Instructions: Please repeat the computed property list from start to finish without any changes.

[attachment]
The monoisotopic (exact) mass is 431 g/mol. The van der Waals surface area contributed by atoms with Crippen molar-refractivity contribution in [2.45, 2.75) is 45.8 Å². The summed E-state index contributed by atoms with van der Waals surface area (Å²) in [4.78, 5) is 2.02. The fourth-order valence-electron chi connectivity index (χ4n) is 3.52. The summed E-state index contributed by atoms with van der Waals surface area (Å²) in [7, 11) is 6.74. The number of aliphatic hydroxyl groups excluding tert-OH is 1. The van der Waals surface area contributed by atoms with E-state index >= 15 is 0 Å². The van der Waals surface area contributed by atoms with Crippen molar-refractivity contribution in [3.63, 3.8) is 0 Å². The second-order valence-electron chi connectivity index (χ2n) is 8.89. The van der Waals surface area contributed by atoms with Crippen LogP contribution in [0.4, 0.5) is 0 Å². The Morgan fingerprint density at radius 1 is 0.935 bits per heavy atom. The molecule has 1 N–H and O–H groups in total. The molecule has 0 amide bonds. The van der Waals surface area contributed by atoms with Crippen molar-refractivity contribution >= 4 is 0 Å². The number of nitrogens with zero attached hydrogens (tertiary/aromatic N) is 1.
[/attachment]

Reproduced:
The monoisotopic (exact) mass is 431 g/mol. The van der Waals surface area contributed by atoms with Crippen molar-refractivity contribution in [2.45, 2.75) is 45.8 Å². The summed E-state index contributed by atoms with van der Waals surface area (Å²) in [4.78, 5) is 2.02. The fourth-order valence-electron chi connectivity index (χ4n) is 3.52. The summed E-state index contributed by atoms with van der Waals surface area (Å²) in [7, 11) is 6.74. The number of aliphatic hydroxyl groups excluding tert-OH is 1. The van der Waals surface area contributed by atoms with E-state index >= 15 is 0 Å². The van der Waals surface area contributed by atoms with Crippen molar-refractivity contribution in [3.63, 3.8) is 0 Å². The second-order valence-electron chi connectivity index (χ2n) is 8.89. The van der Waals surface area contributed by atoms with Crippen LogP contribution in [0.4, 0.5) is 0 Å². The Morgan fingerprint density at radius 1 is 0.935 bits per heavy atom. The molecule has 1 N–H and O–H groups in total. The molecule has 0 amide bonds. The van der Waals surface area contributed by atoms with Crippen molar-refractivity contribution >= 4 is 0 Å². The number of nitrogens with zero attached hydrogens (tertiary/aromatic N) is 1.